Equanimity is the ability to be balanced even when facing difficult circumstance. Its attributes are mental calmness, composure, and evenness of temper especially in the midst of difficult situations. These can be difficult qualities to embody especially when working with students.
Due to the nature of teaching, educators must make countless choices throughout the day and because of stress and other pressures it can be difficult to stay emotionally balance. However, successful educators are often able to face this pressure and support their students because they can keep cool and maintain their love for the job. Luckily equanimity is a state of mind that can help all educators and can be cultivated with mindfulness.
Researchers"describe equanimity as a state and dispositional tendency that can be developed over time through specific contemplative practices.” It is a particular way of seeing and experiencing situations. They explain, "equanimity transforms our sensory-perceptual and cognitive-emotional systems to widen our perspective on experience, more readily engage incoming sensory information, and more efficiently disengage cognitive-evaluative and emotional-reactive behaviors when appropriate.”
In other words, equanimity means having a greater understanding of an experience in a way that doesn’t illicit judgment or a strong emotional response. This quality of mind is extremely helpful to educators who often must contend with complex situations and support the varied academic and social and emotional needs of students.
In addition, equanimity also supports wellbeing. The researchers of the aforementioned article conclude that "equanimity captures potentially the most important psychological element in the improvement of well-being.” Having a greater understanding of why we are feeling a certain way, or why our students behave and perform as they do, can support us in not overreacting and having greater emotional balance.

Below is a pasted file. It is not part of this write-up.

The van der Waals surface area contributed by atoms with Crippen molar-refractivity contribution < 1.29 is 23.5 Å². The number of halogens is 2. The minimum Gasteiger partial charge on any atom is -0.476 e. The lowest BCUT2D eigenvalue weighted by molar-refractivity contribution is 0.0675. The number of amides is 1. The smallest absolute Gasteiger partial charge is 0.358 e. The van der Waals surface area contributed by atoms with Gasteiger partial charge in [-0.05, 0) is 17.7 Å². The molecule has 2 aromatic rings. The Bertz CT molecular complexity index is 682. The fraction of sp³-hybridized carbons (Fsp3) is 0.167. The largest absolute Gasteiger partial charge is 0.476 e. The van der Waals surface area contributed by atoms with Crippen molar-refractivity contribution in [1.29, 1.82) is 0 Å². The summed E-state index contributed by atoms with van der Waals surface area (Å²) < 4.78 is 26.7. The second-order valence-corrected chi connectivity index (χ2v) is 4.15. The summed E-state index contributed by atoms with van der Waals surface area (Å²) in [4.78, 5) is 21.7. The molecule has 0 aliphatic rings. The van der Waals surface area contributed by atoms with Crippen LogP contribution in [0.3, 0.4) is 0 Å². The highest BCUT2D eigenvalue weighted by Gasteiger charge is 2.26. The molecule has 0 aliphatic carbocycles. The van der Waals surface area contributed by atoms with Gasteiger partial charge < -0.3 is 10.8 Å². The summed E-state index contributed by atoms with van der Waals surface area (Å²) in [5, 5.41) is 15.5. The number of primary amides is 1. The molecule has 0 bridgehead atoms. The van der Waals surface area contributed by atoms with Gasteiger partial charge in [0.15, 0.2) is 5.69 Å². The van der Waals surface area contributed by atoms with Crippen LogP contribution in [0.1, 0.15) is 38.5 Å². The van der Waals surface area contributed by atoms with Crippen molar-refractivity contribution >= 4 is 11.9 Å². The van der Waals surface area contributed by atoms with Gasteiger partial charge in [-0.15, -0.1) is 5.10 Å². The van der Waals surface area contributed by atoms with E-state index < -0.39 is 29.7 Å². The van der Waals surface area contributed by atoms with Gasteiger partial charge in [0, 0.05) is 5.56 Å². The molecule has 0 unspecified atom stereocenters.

We might, for example, remember that we didn’t get enough sleep the night before or that our students might be stressed about an upcoming exam. Knowing those things can help us understand situations with a bit more wisdom and can help us have greater compassion for ourselves and our students. This kind of insight helps us make more skillful choices and supports healthy relationships, which is good for everyone’s wellbeing.
Mindfulness Supports Equanimity
As the authors also mention, contemplative practices such as mindfulness support developing equanimity. Mindfulness supports this quality of mind because it strengthens the ability to bring awareness with kindness and curiosity to a situation, and orients us towards cultivating calm and concentration.
This sense of assurance help us remain calm and allows us to focus on what truly matters at any given moment. Having strong emotional responses often get in the way of seeing things clearly and sometimes force us to act in unkind and unwise ways, which only create more complications and rarely help us resolve a conflict or misunderstanding. They also tend to exacerbate an already challenging situation because it can add to a sense of overwhelm and despair.
Equanimity shouldn’t be confused with aloofness or not caring, however, which presents itself with not wanting to engage with or disassociating from an experience. Equanimity is the ability to use our capacity for understanding and greater perspective so we’re not carried away by our emotions. It does not mean we ignore how we feel.
We acknowledge the circumstance and bring kind and curious awareness to it. Equanimity arises from our non-judgmental awareness—or the ability to see and feel without getting caught up in any given situation so we can maintain a sense of balance or peace. Bringing this approach into the classroom can help us address our students’ needs more effectively and will help us make more skillful choices as we balance all the pressure of teaching.
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ABOUT ARGOS GONZÁLEZ:
Argos Gonzalez is a teacher, lecturer, and mindfulness and yoga instructor. He has 13 years of experience teaching high school in the Bronx and teaches pre-service and in-service teachers at Hunter College School of Education in NY. Argos is certified through both Mindful Schools and Little Flower Yoga (LFY), and currently serves as the director of professional development for The School Yoga Project, a program of LFY. For more information about Little Flower Yoga and The School Yoga Project, visit www.littlefloweryoga.com. Contact Argos by email at firstname.lastname@example.org.